I’m on the road again today, so none of my usual handy-dandy visual aids.
That’s okay, though, because today is actually all about coming up blank. As in white, empty, unmarred, nil; lights-on-but-no-one-home writing failure.
It happens to all of us. Every once in a while the spigot just won’t turn. A few stiff drinks can sometimes loosen the pipes, but that just lends itself to all sorts of other negative trends in life, so skip it.
So instead we have all these hokey little brain-jogger exercises floating around the internet. I suspect some of them have their origins in primary school classrooms. Take, for example, the wrenchingly cheesey yet almost elegant “drawing a blank” method, a literalist twist on the actual problem wherein you draw a blank square (or other shape, I suppose) on a piece of paper. As in create boundaries for your frustration.
All got it? Have we done it yet? Take your time — I want you all ready for the next part.
Now fill that shit in. Doesn’t matter with what. Words out of your head if you can get ’em. Random squiggles that you just like the shape of if you can’t. Make the blank space not blank.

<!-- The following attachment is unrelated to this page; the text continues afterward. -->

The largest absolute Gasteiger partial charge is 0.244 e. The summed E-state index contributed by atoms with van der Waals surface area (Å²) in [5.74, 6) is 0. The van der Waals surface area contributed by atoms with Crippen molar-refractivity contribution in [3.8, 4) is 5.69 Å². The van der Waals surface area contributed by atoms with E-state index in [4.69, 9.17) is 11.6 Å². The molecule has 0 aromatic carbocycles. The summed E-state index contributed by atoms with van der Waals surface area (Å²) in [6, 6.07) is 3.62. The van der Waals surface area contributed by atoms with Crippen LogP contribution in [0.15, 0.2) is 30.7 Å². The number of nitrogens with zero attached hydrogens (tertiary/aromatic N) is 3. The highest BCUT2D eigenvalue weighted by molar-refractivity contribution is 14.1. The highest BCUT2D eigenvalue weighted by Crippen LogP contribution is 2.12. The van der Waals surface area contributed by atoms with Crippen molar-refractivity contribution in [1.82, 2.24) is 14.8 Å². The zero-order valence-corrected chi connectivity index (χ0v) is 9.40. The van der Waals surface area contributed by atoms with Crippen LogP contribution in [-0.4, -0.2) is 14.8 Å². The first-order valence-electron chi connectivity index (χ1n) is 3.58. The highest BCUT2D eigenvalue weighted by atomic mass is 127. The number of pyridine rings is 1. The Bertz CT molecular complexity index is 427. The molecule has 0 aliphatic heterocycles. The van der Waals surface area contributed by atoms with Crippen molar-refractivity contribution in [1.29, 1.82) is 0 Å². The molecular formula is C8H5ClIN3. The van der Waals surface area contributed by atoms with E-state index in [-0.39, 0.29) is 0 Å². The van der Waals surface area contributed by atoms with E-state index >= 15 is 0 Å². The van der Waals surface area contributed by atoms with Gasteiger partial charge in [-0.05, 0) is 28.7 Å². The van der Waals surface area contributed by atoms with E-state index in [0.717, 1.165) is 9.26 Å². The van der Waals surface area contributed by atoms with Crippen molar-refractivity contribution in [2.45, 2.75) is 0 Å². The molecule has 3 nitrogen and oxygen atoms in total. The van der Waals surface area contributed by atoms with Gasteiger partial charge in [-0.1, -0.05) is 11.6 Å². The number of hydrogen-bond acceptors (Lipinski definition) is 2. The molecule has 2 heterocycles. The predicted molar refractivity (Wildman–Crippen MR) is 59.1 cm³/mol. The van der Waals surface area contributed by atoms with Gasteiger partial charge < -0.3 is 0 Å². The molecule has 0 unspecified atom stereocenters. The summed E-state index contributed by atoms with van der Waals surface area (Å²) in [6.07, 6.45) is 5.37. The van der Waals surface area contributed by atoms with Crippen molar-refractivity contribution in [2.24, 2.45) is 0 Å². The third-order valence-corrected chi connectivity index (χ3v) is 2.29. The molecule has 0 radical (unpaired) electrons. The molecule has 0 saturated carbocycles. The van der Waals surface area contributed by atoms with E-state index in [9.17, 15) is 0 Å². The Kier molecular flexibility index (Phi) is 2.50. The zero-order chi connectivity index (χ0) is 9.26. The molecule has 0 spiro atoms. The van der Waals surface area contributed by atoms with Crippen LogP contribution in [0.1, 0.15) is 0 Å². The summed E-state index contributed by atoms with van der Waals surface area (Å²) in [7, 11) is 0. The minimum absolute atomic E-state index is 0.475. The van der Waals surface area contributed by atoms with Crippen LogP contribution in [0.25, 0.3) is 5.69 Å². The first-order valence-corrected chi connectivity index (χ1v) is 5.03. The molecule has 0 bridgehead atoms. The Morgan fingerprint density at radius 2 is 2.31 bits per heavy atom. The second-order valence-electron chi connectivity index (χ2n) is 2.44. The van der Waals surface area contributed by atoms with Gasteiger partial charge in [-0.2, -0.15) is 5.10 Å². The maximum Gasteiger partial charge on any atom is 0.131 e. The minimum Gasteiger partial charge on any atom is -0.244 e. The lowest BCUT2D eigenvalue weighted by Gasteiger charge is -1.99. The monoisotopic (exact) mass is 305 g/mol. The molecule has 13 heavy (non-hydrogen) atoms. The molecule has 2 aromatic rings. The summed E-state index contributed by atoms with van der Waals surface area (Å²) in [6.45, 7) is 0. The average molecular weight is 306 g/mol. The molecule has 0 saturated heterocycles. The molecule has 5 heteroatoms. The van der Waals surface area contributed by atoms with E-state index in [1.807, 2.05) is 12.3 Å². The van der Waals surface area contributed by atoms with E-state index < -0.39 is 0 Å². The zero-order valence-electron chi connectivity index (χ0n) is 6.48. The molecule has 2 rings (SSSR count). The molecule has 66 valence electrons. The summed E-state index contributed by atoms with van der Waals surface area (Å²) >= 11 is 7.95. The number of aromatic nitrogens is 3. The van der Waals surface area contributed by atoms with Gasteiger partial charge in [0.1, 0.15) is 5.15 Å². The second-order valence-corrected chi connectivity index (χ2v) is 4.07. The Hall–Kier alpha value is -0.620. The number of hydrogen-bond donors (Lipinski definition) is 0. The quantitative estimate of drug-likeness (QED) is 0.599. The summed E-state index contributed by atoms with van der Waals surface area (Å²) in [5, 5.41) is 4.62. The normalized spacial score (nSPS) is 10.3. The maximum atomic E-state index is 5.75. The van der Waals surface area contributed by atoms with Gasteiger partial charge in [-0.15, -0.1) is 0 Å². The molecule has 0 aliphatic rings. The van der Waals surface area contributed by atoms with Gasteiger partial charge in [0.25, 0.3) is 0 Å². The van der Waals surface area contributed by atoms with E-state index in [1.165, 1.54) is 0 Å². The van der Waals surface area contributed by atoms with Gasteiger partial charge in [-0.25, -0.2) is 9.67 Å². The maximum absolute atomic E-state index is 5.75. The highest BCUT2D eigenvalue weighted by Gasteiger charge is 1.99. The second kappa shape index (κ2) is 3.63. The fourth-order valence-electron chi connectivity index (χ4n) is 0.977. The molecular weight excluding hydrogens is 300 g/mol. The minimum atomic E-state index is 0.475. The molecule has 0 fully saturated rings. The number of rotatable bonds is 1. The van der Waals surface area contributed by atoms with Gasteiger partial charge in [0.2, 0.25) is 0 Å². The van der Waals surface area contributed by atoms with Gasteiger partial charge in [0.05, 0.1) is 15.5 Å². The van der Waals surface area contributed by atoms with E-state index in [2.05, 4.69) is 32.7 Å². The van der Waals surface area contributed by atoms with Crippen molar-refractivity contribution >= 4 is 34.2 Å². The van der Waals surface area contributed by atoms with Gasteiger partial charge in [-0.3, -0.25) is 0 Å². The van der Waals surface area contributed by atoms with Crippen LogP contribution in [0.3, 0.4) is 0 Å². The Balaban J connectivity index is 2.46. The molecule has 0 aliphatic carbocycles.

I can’t tell if the sneaky part is reducing your writing-related goal for the day to an exercise a very small child can manage (thereby tanking away the fear and frustration of literary impotence) or creating such a literal metaphor that your brain can’t help but be convinced that it has, in fact, stopped drawing a blank. But either way it works much better than something so cutsey should.
Your own favorite drawing-a-blank solutions? Two or three good blog topics went into my head and right back out of it as I was driving and therefore unable to scribble them down, so I could sure use a good brain-jogger.